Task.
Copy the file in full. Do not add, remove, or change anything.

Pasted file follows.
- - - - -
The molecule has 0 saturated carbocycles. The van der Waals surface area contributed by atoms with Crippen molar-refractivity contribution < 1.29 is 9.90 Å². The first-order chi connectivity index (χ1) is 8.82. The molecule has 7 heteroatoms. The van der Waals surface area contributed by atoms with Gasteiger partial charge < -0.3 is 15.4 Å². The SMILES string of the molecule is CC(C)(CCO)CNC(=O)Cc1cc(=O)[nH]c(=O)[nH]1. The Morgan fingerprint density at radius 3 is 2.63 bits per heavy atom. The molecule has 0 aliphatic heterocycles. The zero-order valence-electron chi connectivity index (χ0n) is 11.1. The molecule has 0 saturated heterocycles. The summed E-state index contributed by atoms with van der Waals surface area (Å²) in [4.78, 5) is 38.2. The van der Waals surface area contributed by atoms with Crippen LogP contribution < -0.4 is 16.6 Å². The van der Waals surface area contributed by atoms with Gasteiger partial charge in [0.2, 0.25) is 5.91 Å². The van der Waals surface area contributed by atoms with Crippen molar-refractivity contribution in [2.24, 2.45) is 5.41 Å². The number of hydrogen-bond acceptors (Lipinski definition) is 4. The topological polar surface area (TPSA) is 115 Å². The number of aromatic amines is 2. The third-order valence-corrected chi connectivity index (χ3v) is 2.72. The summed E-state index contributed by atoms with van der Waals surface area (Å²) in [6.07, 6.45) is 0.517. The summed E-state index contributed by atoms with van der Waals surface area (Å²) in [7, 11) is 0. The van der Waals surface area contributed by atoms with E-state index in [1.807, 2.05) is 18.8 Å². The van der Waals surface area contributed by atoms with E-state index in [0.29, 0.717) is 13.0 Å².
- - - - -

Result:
The molecule has 0 saturated carbocycles. The van der Waals surface area contributed by atoms with Crippen molar-refractivity contribution < 1.29 is 9.90 Å². The first-order chi connectivity index (χ1) is 8.82. The molecule has 7 heteroatoms. The van der Waals surface area contributed by atoms with Gasteiger partial charge < -0.3 is 15.4 Å². The SMILES string of the molecule is CC(C)(CCO)CNC(=O)Cc1cc(=O)[nH]c(=O)[nH]1. The Morgan fingerprint density at radius 3 is 2.63 bits per heavy atom. The molecule has 0 aliphatic heterocycles. The zero-order valence-electron chi connectivity index (χ0n) is 11.1. The molecule has 0 saturated heterocycles. The summed E-state index contributed by atoms with van der Waals surface area (Å²) in [4.78, 5) is 38.2. The van der Waals surface area contributed by atoms with Crippen LogP contribution < -0.4 is 16.6 Å². The van der Waals surface area contributed by atoms with Gasteiger partial charge in [0.2, 0.25) is 5.91 Å². The van der Waals surface area contributed by atoms with Crippen molar-refractivity contribution in [2.24, 2.45) is 5.41 Å². The number of hydrogen-bond acceptors (Lipinski definition) is 4. The topological polar surface area (TPSA) is 115 Å². The number of aromatic amines is 2. The third-order valence-corrected chi connectivity index (χ3v) is 2.72. The summed E-state index contributed by atoms with van der Waals surface area (Å²) in [6.07, 6.45) is 0.517. The summed E-state index contributed by atoms with van der Waals surface area (Å²) in [7, 11) is 0. The van der Waals surface area contributed by atoms with E-state index in [1.807, 2.05) is 18.8 Å². The van der Waals surface area contributed by atoms with E-state index in [0.29, 0.717) is 13.0 Å².